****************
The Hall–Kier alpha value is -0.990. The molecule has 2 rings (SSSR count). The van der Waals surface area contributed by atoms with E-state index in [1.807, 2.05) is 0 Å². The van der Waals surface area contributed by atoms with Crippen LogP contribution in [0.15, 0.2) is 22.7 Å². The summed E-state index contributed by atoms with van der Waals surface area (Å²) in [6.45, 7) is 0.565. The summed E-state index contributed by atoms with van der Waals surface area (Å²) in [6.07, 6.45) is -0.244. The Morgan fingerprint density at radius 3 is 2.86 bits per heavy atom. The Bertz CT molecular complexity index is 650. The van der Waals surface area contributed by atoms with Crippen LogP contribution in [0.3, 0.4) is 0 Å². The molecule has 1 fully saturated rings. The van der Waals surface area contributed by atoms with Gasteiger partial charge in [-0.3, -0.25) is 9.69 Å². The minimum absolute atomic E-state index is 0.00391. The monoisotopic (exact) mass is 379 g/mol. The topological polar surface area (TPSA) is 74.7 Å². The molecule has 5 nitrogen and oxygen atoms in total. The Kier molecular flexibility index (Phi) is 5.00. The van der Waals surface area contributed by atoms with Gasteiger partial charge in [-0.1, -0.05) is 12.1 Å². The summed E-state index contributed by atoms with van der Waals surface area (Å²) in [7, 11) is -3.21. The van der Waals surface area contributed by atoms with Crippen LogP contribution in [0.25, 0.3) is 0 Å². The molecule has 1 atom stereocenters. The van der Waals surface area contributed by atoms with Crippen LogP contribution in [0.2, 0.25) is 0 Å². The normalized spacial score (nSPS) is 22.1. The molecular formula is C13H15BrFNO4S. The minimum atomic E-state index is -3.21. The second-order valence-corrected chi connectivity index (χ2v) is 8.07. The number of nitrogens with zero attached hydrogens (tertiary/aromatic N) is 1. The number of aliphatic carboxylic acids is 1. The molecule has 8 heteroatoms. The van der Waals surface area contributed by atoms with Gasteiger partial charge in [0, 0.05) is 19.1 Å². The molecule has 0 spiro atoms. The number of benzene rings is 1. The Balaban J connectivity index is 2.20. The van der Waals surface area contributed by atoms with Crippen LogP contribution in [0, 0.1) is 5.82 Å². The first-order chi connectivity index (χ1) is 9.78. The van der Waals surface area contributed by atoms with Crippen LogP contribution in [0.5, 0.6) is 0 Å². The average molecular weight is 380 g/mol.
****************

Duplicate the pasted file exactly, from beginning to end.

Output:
The Hall–Kier alpha value is -0.990. The molecule has 2 rings (SSSR count). The van der Waals surface area contributed by atoms with E-state index in [1.807, 2.05) is 0 Å². The van der Waals surface area contributed by atoms with Crippen LogP contribution in [0.15, 0.2) is 22.7 Å². The summed E-state index contributed by atoms with van der Waals surface area (Å²) in [6.45, 7) is 0.565. The summed E-state index contributed by atoms with van der Waals surface area (Å²) in [6.07, 6.45) is -0.244. The Morgan fingerprint density at radius 3 is 2.86 bits per heavy atom. The Bertz CT molecular complexity index is 650. The van der Waals surface area contributed by atoms with Crippen LogP contribution in [0.3, 0.4) is 0 Å². The molecule has 1 fully saturated rings. The van der Waals surface area contributed by atoms with Gasteiger partial charge in [-0.3, -0.25) is 9.69 Å². The minimum absolute atomic E-state index is 0.00391. The monoisotopic (exact) mass is 379 g/mol. The topological polar surface area (TPSA) is 74.7 Å². The molecule has 5 nitrogen and oxygen atoms in total. The Kier molecular flexibility index (Phi) is 5.00. The van der Waals surface area contributed by atoms with Gasteiger partial charge in [-0.1, -0.05) is 12.1 Å². The summed E-state index contributed by atoms with van der Waals surface area (Å²) in [7, 11) is -3.21. The van der Waals surface area contributed by atoms with Crippen LogP contribution in [0.25, 0.3) is 0 Å². The molecule has 1 atom stereocenters. The van der Waals surface area contributed by atoms with Crippen LogP contribution in [0.2, 0.25) is 0 Å². The normalized spacial score (nSPS) is 22.1. The molecular formula is C13H15BrFNO4S. The minimum atomic E-state index is -3.21. The second-order valence-corrected chi connectivity index (χ2v) is 8.07. The number of nitrogens with zero attached hydrogens (tertiary/aromatic N) is 1. The number of aliphatic carboxylic acids is 1. The molecule has 8 heteroatoms. The van der Waals surface area contributed by atoms with Gasteiger partial charge in [0, 0.05) is 19.1 Å². The molecule has 0 spiro atoms. The number of benzene rings is 1. The Balaban J connectivity index is 2.20. The van der Waals surface area contributed by atoms with Crippen LogP contribution in [0, 0.1) is 5.82 Å². The first-order chi connectivity index (χ1) is 9.78. The van der Waals surface area contributed by atoms with Crippen LogP contribution in [0.5, 0.6) is 0 Å². The average molecular weight is 380 g/mol.